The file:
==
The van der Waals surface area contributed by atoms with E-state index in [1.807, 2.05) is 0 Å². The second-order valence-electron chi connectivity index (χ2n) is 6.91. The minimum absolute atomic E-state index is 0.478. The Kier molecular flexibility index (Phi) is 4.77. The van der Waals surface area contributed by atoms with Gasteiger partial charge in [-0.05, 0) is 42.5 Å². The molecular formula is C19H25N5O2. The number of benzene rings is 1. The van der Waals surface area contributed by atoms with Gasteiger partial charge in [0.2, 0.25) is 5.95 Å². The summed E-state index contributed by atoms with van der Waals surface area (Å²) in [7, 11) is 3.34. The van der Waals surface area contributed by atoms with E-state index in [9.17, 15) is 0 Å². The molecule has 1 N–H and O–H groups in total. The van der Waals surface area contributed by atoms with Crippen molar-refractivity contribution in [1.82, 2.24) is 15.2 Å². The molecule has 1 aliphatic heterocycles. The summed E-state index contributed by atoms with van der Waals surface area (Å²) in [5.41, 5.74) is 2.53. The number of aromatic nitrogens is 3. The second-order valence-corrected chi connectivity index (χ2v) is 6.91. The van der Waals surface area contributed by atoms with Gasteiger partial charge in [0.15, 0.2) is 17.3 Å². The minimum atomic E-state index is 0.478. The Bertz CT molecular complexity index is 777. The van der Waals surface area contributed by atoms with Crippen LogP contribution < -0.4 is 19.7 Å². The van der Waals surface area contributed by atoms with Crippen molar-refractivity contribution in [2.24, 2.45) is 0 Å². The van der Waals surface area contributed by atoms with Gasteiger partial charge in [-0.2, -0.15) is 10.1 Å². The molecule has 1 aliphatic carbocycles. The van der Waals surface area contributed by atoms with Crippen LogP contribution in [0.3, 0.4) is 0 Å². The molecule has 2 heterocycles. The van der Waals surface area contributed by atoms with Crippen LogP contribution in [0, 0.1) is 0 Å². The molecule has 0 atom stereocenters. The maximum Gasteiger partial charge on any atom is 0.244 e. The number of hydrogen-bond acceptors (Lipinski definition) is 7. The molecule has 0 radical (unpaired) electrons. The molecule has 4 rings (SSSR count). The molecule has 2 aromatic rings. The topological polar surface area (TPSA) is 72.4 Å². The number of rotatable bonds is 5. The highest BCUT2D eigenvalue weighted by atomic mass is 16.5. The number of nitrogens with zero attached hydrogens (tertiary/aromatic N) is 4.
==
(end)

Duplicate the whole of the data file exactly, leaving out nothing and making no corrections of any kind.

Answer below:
The van der Waals surface area contributed by atoms with E-state index in [1.807, 2.05) is 0 Å². The second-order valence-electron chi connectivity index (χ2n) is 6.91. The minimum absolute atomic E-state index is 0.478. The Kier molecular flexibility index (Phi) is 4.77. The van der Waals surface area contributed by atoms with Gasteiger partial charge in [-0.05, 0) is 42.5 Å². The molecular formula is C19H25N5O2. The number of benzene rings is 1. The van der Waals surface area contributed by atoms with Gasteiger partial charge in [0.2, 0.25) is 5.95 Å². The summed E-state index contributed by atoms with van der Waals surface area (Å²) in [7, 11) is 3.34. The van der Waals surface area contributed by atoms with E-state index in [9.17, 15) is 0 Å². The molecule has 1 N–H and O–H groups in total. The van der Waals surface area contributed by atoms with Crippen molar-refractivity contribution in [1.82, 2.24) is 15.2 Å². The molecule has 1 aliphatic heterocycles. The summed E-state index contributed by atoms with van der Waals surface area (Å²) in [5.41, 5.74) is 2.53. The number of aromatic nitrogens is 3. The second-order valence-corrected chi connectivity index (χ2v) is 6.91. The van der Waals surface area contributed by atoms with Gasteiger partial charge in [0.15, 0.2) is 17.3 Å². The minimum atomic E-state index is 0.478. The Bertz CT molecular complexity index is 777. The van der Waals surface area contributed by atoms with Crippen LogP contribution < -0.4 is 19.7 Å². The van der Waals surface area contributed by atoms with Crippen molar-refractivity contribution in [2.24, 2.45) is 0 Å². The van der Waals surface area contributed by atoms with Gasteiger partial charge in [-0.2, -0.15) is 10.1 Å². The molecule has 1 aliphatic carbocycles. The van der Waals surface area contributed by atoms with Crippen LogP contribution in [0.3, 0.4) is 0 Å². The molecule has 2 heterocycles. The van der Waals surface area contributed by atoms with Crippen LogP contribution in [0, 0.1) is 0 Å². The molecule has 0 atom stereocenters. The maximum Gasteiger partial charge on any atom is 0.244 e. The number of hydrogen-bond acceptors (Lipinski definition) is 7. The molecule has 0 radical (unpaired) electrons. The molecule has 4 rings (SSSR count). The molecule has 2 aromatic rings. The topological polar surface area (TPSA) is 72.4 Å². The number of rotatable bonds is 5. The highest BCUT2D eigenvalue weighted by atomic mass is 16.5. The number of nitrogens with zero attached hydrogens (tertiary/aromatic N) is 4.